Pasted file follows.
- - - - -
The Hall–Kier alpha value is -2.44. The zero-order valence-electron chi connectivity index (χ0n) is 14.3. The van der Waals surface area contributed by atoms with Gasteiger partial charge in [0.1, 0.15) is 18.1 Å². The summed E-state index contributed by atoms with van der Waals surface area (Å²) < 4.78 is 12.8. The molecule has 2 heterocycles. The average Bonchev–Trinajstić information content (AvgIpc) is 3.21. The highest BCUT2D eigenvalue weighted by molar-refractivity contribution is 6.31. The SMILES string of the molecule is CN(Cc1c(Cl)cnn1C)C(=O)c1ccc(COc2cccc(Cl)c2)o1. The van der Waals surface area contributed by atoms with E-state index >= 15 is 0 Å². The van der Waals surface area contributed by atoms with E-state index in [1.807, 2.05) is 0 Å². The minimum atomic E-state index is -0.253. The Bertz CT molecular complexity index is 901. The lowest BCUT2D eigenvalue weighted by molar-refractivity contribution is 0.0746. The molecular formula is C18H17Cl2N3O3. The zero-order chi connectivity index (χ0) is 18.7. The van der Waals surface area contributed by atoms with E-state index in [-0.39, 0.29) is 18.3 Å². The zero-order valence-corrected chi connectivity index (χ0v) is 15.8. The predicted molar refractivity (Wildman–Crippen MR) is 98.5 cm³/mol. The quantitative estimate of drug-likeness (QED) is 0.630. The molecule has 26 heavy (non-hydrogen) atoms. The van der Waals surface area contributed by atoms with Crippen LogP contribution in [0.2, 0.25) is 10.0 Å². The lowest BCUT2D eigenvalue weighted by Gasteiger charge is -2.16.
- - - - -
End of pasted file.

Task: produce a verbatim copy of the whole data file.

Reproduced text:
The Hall–Kier alpha value is -2.44. The zero-order valence-electron chi connectivity index (χ0n) is 14.3. The van der Waals surface area contributed by atoms with Gasteiger partial charge in [0.1, 0.15) is 18.1 Å². The summed E-state index contributed by atoms with van der Waals surface area (Å²) < 4.78 is 12.8. The molecule has 2 heterocycles. The average Bonchev–Trinajstić information content (AvgIpc) is 3.21. The highest BCUT2D eigenvalue weighted by molar-refractivity contribution is 6.31. The SMILES string of the molecule is CN(Cc1c(Cl)cnn1C)C(=O)c1ccc(COc2cccc(Cl)c2)o1. The van der Waals surface area contributed by atoms with E-state index >= 15 is 0 Å². The van der Waals surface area contributed by atoms with E-state index in [1.807, 2.05) is 0 Å². The minimum atomic E-state index is -0.253. The Bertz CT molecular complexity index is 901. The lowest BCUT2D eigenvalue weighted by molar-refractivity contribution is 0.0746. The molecular formula is C18H17Cl2N3O3. The zero-order chi connectivity index (χ0) is 18.7. The van der Waals surface area contributed by atoms with E-state index in [-0.39, 0.29) is 18.3 Å². The zero-order valence-corrected chi connectivity index (χ0v) is 15.8. The predicted molar refractivity (Wildman–Crippen MR) is 98.5 cm³/mol. The quantitative estimate of drug-likeness (QED) is 0.630. The molecule has 26 heavy (non-hydrogen) atoms. The van der Waals surface area contributed by atoms with Crippen LogP contribution in [0.2, 0.25) is 10.0 Å². The lowest BCUT2D eigenvalue weighted by Gasteiger charge is -2.16.